It’s a statement strung through the greater proportion of Bernhard’s habits as a writer. He’s a writer that zones in on the conception that they are writing for anybody else but can only strive on in the knowledge that, in spite of that desire, writing truncates as a kind of work and work will always pose as an obfuscation of intention. It’s transactional. It’s a question that’ll leave the majority of answers open. When he writes, it’ll feed down from a view of publicity to the personal, from the work to its worker, screening action as only a poor translation of the lifeblood of a particular actant. Ideology, but only ever in the abstract. It’s a writing threaded through with the aim of exercising a moment of self-reflection rendering a him or herself as, however momentarily, “a unique and autonomous being” in the wake of culture’s commercial pressures and its history of forms, as is played out through The Loser. Of observation that’ll look outwards only to satiate an interior life, a “mere looking”, as he terms it in Frost. Of falling out of one routine only to establish its replacement, as penetrates the action of Concrete. Repeatedly, Bernhard establishes himself as the satellite mistaken for a star, and can do little but point a finger as he follows the arc of its fall.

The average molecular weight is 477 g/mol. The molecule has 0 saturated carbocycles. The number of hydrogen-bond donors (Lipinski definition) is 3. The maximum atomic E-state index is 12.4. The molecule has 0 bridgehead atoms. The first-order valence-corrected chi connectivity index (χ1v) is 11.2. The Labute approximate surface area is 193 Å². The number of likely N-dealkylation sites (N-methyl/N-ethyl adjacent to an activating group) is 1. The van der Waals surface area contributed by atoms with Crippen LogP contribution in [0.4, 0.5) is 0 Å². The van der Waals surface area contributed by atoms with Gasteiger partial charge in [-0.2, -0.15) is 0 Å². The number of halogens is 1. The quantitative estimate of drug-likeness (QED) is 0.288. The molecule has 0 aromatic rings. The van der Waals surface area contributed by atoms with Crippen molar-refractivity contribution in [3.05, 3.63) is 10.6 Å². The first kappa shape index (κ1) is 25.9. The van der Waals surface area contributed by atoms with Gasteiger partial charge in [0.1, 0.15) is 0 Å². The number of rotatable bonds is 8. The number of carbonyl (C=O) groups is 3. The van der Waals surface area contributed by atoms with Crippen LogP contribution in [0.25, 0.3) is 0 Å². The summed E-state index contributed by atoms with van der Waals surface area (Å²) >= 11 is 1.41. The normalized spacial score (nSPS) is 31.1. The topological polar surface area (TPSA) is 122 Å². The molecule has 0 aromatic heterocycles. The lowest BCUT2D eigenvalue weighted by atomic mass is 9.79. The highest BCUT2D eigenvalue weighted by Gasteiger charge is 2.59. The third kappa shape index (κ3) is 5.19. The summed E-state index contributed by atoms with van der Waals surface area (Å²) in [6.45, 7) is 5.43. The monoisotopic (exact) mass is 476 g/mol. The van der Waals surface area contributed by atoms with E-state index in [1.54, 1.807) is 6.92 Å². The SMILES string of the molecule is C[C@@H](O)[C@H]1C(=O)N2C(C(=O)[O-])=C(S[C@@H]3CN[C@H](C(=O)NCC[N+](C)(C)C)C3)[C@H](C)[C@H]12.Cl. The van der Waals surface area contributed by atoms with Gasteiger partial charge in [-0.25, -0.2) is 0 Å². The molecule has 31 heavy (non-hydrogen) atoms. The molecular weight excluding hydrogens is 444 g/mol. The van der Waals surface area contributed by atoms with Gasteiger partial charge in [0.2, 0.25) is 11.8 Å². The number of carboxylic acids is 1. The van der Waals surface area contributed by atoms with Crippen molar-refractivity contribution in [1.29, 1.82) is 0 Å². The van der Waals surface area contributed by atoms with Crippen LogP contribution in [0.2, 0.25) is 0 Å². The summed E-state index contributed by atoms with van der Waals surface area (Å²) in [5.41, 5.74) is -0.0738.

“I’ve always been a foreign agent,” the protagonist states in Bernhard’s Correction, and the failure to find a country, however weighty that assertion may seem, is only portrayed through a lack of control within the thinking life of his characters: a simple dissatisfaction with any rendered home. Always speaking as though only ever an inch away from Bernhard’s own tenor, the populace of his texts represent the jarred relationship between order and its undoing, between the clarifications of either a “yes” or a “no”. If his themes prove the product of chaos, it’s a chaos that needs be emulated in writing – a chaos lampooned in the imposition of structure. As he writes (again in Correction), this is a question of the late twentieth-century and its pacing: